7. #7

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    Yep, my hindwaters started leaking very slowly and over about 2 1/2 it slowly go more and more. I was in contact with the hospital and they eventually told me to come in. They observed me overnight and in the morning I was induced, so about 3 1/2 days after my waters started leaking they induced me. It ended up being that I had to have my front (??) waters broken anyway, because they wouldn't break!!

  8. #8

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    TRUE!!!

    With my DD, waters broke at 5.30am on her due date. Rang hospital, they said ring back after lunch and let them know what was happening - well, a big fat nothing. They told me to come in - examined - one midwife was sure it was hindwater - but I knew better and kept saying nope too much etc

    So, they gave me anti's around 9pm, stayed in o/n and more anti's in the morning - then synto drip at 8.30. Had a few contractions o/n but not enough to worry about. Couldn't sleep from anticipation etc and being in hospital - would rather have had the anti's - gone home and slept and come in first thing in the morning.

    I know now I can ask to wait a bit longer and have things monitored. After she was born, midwife who delivered said yep definitely waters that broke and not a hindwater leak - trust your instincts too

    So, yep, sure is true

  9. #9
    paradise lost Guest

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    From my own experience:

    My waters broke at 3am, but we didn't call to tell anyone because a) it was 3am and b) we were having a homnebirth and i knew from the (very light, crampy) ctx it would be hours and hours yet so i went back to sleep. My midwives wanted to know when they arrived (2pm) if and when my waters had gone and had i still been in labour then, i was to begin taking anti-biotics at 9pm as the pead thought it'd be safer to give them and protect DD from potential infection. In fact normally they'd have wanted me to go in and have them IV but my fabulous second MW said "No, she won't transfer for that" so they gave her tablets for me instead.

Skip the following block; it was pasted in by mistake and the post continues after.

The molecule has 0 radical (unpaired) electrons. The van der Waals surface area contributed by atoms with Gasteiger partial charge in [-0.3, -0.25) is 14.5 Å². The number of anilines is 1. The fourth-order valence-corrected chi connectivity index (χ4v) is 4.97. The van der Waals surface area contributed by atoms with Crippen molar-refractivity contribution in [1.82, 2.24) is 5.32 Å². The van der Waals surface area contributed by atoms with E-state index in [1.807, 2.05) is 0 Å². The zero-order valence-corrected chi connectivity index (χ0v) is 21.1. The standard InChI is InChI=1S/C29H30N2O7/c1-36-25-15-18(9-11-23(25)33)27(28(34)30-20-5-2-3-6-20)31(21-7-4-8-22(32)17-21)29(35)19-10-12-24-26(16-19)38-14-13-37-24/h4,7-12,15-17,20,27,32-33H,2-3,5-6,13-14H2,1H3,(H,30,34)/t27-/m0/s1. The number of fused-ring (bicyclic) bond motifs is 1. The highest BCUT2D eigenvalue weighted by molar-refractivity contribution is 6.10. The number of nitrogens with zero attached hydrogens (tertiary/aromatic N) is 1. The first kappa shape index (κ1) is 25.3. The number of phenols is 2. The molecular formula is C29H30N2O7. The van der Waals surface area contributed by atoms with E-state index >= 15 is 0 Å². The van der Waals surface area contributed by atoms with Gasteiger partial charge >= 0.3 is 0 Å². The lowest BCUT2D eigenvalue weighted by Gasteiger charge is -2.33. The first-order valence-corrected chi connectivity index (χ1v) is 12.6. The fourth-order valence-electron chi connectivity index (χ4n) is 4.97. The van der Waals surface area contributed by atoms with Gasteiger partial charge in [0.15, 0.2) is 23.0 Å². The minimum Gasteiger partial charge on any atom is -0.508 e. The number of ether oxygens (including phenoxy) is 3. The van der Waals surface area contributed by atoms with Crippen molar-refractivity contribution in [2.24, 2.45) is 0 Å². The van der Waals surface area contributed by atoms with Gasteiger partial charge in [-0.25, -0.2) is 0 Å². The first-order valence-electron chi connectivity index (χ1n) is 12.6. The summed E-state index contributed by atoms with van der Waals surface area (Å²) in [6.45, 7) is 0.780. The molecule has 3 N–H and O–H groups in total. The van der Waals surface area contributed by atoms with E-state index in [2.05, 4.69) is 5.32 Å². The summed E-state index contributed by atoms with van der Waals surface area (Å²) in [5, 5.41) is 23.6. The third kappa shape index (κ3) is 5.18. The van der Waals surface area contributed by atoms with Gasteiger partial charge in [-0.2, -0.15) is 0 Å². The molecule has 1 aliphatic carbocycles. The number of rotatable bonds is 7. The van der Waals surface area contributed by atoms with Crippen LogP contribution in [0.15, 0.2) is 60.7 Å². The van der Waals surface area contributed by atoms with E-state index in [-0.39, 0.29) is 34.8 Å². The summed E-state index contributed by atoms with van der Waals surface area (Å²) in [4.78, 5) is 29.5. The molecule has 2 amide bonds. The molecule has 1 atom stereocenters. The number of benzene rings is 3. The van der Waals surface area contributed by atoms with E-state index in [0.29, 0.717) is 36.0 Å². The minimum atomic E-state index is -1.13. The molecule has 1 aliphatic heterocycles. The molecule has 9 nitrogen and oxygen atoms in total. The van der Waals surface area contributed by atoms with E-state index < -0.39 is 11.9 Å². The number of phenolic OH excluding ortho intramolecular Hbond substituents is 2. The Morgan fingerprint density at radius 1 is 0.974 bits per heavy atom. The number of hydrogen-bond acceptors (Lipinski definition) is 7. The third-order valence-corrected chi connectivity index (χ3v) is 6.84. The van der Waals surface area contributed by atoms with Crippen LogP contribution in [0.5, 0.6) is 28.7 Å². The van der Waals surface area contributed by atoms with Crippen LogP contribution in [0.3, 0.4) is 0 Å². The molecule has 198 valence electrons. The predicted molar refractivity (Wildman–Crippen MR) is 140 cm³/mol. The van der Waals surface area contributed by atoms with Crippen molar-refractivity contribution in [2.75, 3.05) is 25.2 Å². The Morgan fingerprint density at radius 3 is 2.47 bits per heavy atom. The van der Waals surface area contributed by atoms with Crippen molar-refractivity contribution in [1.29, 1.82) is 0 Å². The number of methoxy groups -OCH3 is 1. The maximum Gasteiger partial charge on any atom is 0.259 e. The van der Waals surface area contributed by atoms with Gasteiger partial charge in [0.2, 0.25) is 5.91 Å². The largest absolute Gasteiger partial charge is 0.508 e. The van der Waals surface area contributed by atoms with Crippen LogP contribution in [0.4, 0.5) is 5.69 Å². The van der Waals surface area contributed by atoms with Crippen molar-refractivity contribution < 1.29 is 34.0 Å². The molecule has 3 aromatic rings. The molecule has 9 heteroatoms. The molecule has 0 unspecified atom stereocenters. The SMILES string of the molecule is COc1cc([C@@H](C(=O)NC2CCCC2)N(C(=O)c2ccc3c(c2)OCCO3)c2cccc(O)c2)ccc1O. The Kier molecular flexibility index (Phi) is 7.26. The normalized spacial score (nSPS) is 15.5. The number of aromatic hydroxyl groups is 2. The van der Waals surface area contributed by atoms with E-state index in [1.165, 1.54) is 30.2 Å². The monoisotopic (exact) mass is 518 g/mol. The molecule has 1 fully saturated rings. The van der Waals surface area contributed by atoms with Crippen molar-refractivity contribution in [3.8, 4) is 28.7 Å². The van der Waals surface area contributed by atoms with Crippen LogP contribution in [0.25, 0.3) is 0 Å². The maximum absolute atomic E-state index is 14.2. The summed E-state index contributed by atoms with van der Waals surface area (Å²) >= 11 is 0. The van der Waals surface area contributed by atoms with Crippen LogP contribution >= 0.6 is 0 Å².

IN the hospital my midwives came out from the give you 24 hours to GIVE BIRTH (not just go into labour) and then section you (which is why i didn't want to give birth there) but in my homebirth setting they couldn't make me do anything and i was staying put unless i got a fever or DD's heart tones got dodgy.

    She was born at 6.20pm so no anti-B's for us anyway. If your waters break then you might want to carefully weigh up the possible benefits of any VE's you have before you have them - if you aren't having ctx you won't be dilating, and putting a hand (even gloved) in there is vastly increasing the risk of infection. I had one VE my whole labour.

    Anecdotally:

    My sister was born on a Thursday evening. Mum's waters had broken at 2am on Monday. She was a homebirth too and mum called the midwife but since mum herself had been a nurse the MW just told her to take her temperature every 2 hours and not stress. She was mum's 4th baby and mum always said she had to "walk her out" because she just didn't want to budge! She was born at 43+5!!!

    My friends mum's waters broke with her 5 days before she was born and there were no contractions for 4 of those days. She was young and naive andjust didn't tell anyone (was scared to go to hossie). My friend was fine when she finally came out!

    It's important to remember that for many many women waters don't break until late in the 1st stage or even during pushing. Though i know a fair few people whose broke before i know LOTS more whose broke during labour. It's not that likely to happen and if it does it's no biggie. The only people i know whose babies got infections from this were failed inductions where the Ob broke the water himself.

    Bx